So we’re agreed, right, that bridesmaid dresses are suck and
bridesmaids all look bad, but it doesn’t matter at all, because you’re not
there to look good, but standing up because you love the bride and you love the
groom and no matter what, this is their special day and you will do anything
short of crazy kinky animal lovin’ to demonstrate this love. Am I right? I’m
right. High five, all you bridesmaids who have suffered for love, who have not been allowed to wear tuxes as would be right and proper and smokin’. High five.
What you need to know is that I really believed Carrie when
she said she wanted us to look lovely and the dresses would be simple and we
wouldn’t suffer. I believed it all the way through sending my measurements and
waiting to get the dress and panicking because the dress could be lost for all
time until I found it on the back of a homeless man, wandering down Judah
street and asking for quarters or a blowjob, all the way through its safe
arrival, all the way through tearing it opening and finding that the shade of
yellow was not a shade of butter or jaundice, all the way through admiring the
sash, all the way through pulling it over my head.
And we’re back at the mirror, and I’m looking at myself,
wearing a sack of a dress. It hangs straight from my shoulders, straight down.
It is as if the dressmaker made a rectangle and sewed it up the sides. It is a
pillowcase, a potato sack, a mess. There is no way it could be fixed, even,
because it is so fucking huge that the tailor would have to make an entirely
new dress. Even worse, it is not the shape I ordered–A line!–it has no waist,
there is no full skirt, and how can you fix that? You can’t fix that! There is
no reason to have worried so much about sending her my measurements, because
any person of any size could wear this dress and look just about exactly the
same, from HervÃ© Villechaize to The Rock. Any heavy-duty farm animal could wear
this dress. The Earth could wear this dress and maybe feel like a pretty pretty
princess, but you would not want to tell the Earth that it was no pretty pretty
princess, no sirree. Because the Earth would cut you.
Of course my first reaction was horror, because what is
wrong with my body, that a woman–even sight unseen! Even from three thousand
miles away!–couldn’t make a dress that approximates my general shape and
dimensions? All I could think was that, okay, she had been told, I was a big
girl, way back at the beginning of the process of picking out dresses and
making plans for their construction. And she had been told I would be losing
weight. A whole lot of weight. Maybe, maybe she didn’t believe it. Maybe she
got my measurements, and scoffed. A real live scoff, which I wish I had been
there for, because I don’t think I’ve ever seen a scoff in person. Maybe she
thought "oh, fat girl thinks she’s this size. But what she really is, is
the size of a planet which orbits the sun. And she should really get her head
straight. Here, I will help her! Here is a sack! For which I will charge A
MILLION DOLLARS!" and then she laughed and drank milk straight out of the
That’s right. I get a bridesmaid dress that is too big for
me, and I immediately thought I was being taught a lesson. This is how my mind
works, people! This is the extent of my insanity and the depths of my flashes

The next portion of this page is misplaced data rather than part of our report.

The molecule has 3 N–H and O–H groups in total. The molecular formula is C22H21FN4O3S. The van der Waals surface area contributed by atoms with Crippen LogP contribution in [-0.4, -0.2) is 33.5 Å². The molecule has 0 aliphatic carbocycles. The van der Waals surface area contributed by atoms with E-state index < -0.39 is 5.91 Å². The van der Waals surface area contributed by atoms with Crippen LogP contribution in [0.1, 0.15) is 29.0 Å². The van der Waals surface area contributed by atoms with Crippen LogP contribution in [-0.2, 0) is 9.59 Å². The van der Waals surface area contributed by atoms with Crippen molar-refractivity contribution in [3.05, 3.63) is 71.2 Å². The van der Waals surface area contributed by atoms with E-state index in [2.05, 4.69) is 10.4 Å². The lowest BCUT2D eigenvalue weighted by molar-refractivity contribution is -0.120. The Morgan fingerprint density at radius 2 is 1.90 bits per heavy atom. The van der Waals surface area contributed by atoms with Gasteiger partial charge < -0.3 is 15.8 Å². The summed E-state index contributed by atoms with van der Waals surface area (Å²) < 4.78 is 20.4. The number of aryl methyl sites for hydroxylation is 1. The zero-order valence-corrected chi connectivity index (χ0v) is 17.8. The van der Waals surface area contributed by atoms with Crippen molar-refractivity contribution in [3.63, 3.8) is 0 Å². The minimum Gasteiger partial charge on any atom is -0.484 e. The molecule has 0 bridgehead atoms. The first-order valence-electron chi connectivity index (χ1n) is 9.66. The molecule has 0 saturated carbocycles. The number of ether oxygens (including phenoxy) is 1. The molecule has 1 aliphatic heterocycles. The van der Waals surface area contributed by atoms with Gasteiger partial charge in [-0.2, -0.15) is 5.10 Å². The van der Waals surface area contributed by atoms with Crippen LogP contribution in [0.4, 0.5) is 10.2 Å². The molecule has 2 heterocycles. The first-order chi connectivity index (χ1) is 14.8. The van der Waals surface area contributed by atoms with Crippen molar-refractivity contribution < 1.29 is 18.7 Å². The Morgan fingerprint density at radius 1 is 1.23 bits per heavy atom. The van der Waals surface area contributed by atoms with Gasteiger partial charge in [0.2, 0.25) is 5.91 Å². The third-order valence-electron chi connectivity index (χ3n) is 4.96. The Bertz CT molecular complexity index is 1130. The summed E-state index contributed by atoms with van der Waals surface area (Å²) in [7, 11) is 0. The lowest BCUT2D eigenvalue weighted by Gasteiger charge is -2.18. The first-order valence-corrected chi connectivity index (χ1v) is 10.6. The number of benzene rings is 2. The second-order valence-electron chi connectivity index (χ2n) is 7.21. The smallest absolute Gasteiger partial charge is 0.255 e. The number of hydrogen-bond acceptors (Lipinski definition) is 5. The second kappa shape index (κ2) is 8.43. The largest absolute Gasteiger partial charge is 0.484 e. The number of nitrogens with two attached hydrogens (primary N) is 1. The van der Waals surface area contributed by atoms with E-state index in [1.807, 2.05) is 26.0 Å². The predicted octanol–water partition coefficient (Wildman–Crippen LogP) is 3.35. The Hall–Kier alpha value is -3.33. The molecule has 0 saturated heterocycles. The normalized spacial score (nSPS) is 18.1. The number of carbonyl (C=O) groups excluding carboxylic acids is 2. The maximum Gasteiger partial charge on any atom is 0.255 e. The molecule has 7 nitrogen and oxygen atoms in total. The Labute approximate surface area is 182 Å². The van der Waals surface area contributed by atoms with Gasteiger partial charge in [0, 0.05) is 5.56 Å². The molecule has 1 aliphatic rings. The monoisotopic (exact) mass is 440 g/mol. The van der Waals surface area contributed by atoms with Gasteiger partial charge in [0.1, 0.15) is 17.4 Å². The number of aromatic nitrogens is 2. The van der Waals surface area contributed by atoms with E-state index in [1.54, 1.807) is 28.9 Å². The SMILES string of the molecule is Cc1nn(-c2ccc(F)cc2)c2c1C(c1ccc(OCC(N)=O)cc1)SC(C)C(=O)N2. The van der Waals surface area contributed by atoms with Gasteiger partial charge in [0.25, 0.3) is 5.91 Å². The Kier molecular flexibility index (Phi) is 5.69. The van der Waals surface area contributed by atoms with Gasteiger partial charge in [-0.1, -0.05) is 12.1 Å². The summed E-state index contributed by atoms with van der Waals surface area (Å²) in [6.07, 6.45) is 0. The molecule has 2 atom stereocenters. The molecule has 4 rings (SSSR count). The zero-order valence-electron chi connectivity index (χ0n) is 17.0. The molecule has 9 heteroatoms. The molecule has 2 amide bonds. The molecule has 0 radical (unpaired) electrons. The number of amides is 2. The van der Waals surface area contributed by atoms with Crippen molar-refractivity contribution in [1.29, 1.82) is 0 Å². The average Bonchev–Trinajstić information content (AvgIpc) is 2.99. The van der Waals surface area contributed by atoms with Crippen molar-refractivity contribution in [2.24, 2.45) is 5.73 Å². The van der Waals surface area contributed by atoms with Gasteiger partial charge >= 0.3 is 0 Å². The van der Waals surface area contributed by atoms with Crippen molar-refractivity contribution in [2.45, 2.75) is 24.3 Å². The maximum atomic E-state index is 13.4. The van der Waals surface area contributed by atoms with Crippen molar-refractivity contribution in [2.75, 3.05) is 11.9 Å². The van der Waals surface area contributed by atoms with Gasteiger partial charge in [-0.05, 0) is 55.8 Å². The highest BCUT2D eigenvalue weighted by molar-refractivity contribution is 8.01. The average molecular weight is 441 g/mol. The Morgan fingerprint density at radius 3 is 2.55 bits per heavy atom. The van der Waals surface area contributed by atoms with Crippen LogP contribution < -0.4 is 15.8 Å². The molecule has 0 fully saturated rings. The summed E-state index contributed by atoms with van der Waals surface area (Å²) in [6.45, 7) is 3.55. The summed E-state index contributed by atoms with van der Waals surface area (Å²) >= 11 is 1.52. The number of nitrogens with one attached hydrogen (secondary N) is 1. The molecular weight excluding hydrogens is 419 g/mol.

of psychotic-grade self-absorption. I maintain it happens to everyone. I just
wish they all had blogs, too. But after my fifteen seconds of personality
disorder, I realized that me and my dumb dress and broken body were going to
ruin the wedding. I will ruin the wedding! I will be the ugly troll bridesmaid
of doom who will fuck up all the pictures and look ridiculous and stupid and I
might as well pick my nose all the way through the ceremony. And how do I tell
Carrie that her dressmaker fucked up? I can’t do that! She’s the bride! She has
enough to fucking worry about! She must never
I called my mom and panicked. In tears, I was panicking. Everything is ruined! Nothing will be right
again. She was wonderfully commiserating, indignant on my behalf, and she
talked me down. "Take it to the tailor," she said. "It can’t be
that bad," she said. "No! It can’t be fixed!" I wailed.
"Shh," my mother said, and I sniffled and settled down. Then, my
brother called, just to say hey! and I burst into tears. "Oh man," my
brother said. "I ruined everything!"
I said. "Take it to the tailor," my brother said, and I burst into
tears again. "Don’t tell Carrie, okay! Don’t tell her!" He agreed not
to tell her. He said things would be fine. Hours later, Carrie called, and I
burst into tears. "He wasn’t supposed to tell you!" I wailed.
"It’s okay," she said. "Take it to the tailor."
"Okay," I said. I took it to the tailor the next morning and begged
"Yeesh," the tailor said. He yanked it around,
tucking it in at the waist, folding it over at the darts I hadn’t even noticed–darts!
This thing is supposed to have shape? "Yes yes!" the little Russian
man said. "You see? We fold here, we pin. You see it is okay, right?"
He pinned all the way down each side, all the way down each dart. "Can you
make it a little smaller in the waist?" I asked. "You have a very
small waist," he said. "Too much, and you see, the butt?" and he
demonstrated how the fabric in back bunched. Somehow, I managed not to tell him
"See! I told you I have a big butt!" But I
looked in the mirror, and the dress had a shape; I had a shape. I was not
He folds, he pins, he charges me sixty bucks I do not have,
it is okay, right? I believe it’s going to be a beautiful wedding.